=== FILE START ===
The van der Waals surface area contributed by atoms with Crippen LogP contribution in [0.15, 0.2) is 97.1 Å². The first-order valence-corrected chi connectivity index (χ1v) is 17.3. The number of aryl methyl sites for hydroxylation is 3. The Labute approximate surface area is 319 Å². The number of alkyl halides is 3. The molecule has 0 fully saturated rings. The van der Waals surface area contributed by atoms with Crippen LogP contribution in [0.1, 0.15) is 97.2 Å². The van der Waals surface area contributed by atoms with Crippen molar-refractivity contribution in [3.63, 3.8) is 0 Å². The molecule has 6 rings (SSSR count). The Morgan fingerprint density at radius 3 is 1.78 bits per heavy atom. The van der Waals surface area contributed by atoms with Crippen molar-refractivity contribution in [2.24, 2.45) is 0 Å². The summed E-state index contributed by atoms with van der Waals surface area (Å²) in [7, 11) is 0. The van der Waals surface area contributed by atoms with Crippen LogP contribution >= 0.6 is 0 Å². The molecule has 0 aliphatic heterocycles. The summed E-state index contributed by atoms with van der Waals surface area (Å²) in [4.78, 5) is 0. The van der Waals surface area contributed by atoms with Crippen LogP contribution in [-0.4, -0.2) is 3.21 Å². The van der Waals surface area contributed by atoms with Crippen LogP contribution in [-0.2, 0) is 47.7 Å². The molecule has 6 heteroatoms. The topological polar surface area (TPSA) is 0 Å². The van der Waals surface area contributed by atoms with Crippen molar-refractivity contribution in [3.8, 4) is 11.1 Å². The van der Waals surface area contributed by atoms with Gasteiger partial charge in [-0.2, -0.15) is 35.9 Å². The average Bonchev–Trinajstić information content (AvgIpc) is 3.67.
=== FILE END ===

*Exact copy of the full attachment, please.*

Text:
The van der Waals surface area contributed by atoms with Crippen LogP contribution in [0.15, 0.2) is 97.1 Å². The first-order valence-corrected chi connectivity index (χ1v) is 17.3. The number of aryl methyl sites for hydroxylation is 3. The Labute approximate surface area is 319 Å². The number of alkyl halides is 3. The molecule has 0 fully saturated rings. The van der Waals surface area contributed by atoms with Crippen LogP contribution in [0.1, 0.15) is 97.2 Å². The van der Waals surface area contributed by atoms with Crippen molar-refractivity contribution in [3.63, 3.8) is 0 Å². The molecule has 6 rings (SSSR count). The Morgan fingerprint density at radius 3 is 1.78 bits per heavy atom. The van der Waals surface area contributed by atoms with Crippen molar-refractivity contribution in [2.24, 2.45) is 0 Å². The summed E-state index contributed by atoms with van der Waals surface area (Å²) in [7, 11) is 0. The van der Waals surface area contributed by atoms with Crippen LogP contribution >= 0.6 is 0 Å². The molecule has 0 aliphatic heterocycles. The summed E-state index contributed by atoms with van der Waals surface area (Å²) in [4.78, 5) is 0. The van der Waals surface area contributed by atoms with Crippen LogP contribution in [-0.4, -0.2) is 3.21 Å². The van der Waals surface area contributed by atoms with Crippen LogP contribution in [-0.2, 0) is 47.7 Å². The molecule has 6 heteroatoms. The topological polar surface area (TPSA) is 0 Å². The van der Waals surface area contributed by atoms with Crippen molar-refractivity contribution in [3.8, 4) is 11.1 Å². The van der Waals surface area contributed by atoms with Gasteiger partial charge in [-0.2, -0.15) is 35.9 Å². The average Bonchev–Trinajstić information content (AvgIpc) is 3.67.